Charter schools in Chicago appear to be a success, so Chicago Public Schools has plans to create an additional 60 charter schools over the next five years. On completion of the program privately run charter schools will account for almost a quarter of all schools in the district. While this figure may seem large, it is only testament to the flourishing of the program and has already been far surpassed in some other urban areas; for example, in New Orleans almost 70% of children attend charters schools.
Noreen Ahmed-Ullah of the Chicago Tribune reports that there is a waiting list for 10,000 students awaiting entry to charter schools and that the number of student ‘on hold’ has been increasing for the past seven years.
“I’m not looking for a quota, I’m not looking for a percentage, I’m looking to respond to a need,” said CPS chief Jean-Claude Brizard. “As a whole, people are not satisfied with their neighborhood schools. Clearly, there’s a demand.”
The plan is detailed in an application for a $20 million charter school grant from the Bill and Melinda Gates Foundation. The application has been made jointly by stakeholders in charter schools and CPS.
The rapid growth of charters has not been met with unanimous enthusiasm however. The Chicago Teachers Union consider the growth to be indicative of a decline in CPS-run neighborhood schools and challenge assertions that pupils are better with their own data which indicates the charters aren’t performing any better than the schools they replaced or cannibalized. Critics accuse charter advocates of abandoning neighborhood schools for an untested, unproven alternative.
“If a new charter opens up or a charter expands, they are heavily marketed and parents are aggressively recruited,” said Sarah Hainds, a researcher with the Chicago Teachers Union. “So the neighborhood schools have had a declining enrollment, and that further facilitates the excuse of why (CPS) should close down these schools. More schools will be on the chopping block.”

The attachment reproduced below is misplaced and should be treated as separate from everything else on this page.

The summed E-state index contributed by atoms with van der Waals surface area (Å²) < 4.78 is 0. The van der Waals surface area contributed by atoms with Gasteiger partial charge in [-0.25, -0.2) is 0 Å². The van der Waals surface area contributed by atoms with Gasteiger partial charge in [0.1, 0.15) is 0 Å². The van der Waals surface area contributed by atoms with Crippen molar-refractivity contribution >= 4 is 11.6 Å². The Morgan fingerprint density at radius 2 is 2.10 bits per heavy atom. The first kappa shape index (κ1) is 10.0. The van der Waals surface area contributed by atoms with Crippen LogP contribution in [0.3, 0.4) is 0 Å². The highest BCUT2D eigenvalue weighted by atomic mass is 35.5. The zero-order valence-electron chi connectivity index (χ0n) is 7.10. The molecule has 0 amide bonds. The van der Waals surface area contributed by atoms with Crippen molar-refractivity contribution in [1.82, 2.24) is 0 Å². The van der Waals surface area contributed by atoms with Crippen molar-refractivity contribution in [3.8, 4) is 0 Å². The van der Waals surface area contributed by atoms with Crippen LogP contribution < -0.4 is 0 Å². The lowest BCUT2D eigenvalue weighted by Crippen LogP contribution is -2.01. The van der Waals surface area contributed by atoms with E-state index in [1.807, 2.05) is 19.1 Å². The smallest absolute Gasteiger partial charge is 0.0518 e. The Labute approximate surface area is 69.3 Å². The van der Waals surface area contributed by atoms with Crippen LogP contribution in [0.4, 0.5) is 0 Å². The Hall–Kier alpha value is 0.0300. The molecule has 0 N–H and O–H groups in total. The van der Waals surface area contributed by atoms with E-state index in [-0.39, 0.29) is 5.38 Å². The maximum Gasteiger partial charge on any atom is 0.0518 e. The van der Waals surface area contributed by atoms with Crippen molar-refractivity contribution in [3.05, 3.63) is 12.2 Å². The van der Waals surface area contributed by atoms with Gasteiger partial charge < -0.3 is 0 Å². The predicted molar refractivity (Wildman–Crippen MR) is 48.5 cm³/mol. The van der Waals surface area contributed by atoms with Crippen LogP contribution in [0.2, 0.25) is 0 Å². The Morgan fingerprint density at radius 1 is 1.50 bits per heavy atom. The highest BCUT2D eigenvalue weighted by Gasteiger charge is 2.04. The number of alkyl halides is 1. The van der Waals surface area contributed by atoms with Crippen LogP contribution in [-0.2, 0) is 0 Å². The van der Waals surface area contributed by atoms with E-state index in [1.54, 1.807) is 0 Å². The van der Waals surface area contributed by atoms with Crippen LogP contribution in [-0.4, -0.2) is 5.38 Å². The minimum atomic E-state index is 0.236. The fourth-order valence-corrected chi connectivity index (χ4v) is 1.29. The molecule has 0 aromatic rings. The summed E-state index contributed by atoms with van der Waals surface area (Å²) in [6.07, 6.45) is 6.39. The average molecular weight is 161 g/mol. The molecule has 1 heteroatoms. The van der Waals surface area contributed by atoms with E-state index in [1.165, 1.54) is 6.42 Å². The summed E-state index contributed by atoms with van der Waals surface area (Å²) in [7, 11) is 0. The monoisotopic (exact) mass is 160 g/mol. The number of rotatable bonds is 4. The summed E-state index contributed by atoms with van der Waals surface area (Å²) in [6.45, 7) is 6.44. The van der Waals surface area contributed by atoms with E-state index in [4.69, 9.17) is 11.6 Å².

The application by CPS to the Gates Foundation is the latest step in a process began last December when they signed a pledge for greater collaboration and cooperation between charter and neighborhood schools in the district. This gained them an initial award of $100,000 and allowed them to apply for funds from the larger pool. The Gates Foundation plans to award $40 million to successful applicants in the coming fall.
Securing more money would open Chicago up to national charter operations that have shied away from the city because of a lack of facilities and what they say is insufficient public funding, said Phyllis Lockett, president and CEO of the charter advocacy group New Schools for Chicago.
Chicago public schools current has a total of 675 school and of these 110 are privately controlled charter schools which receive tax dollars. An additional 27 schools are managed by private organizations.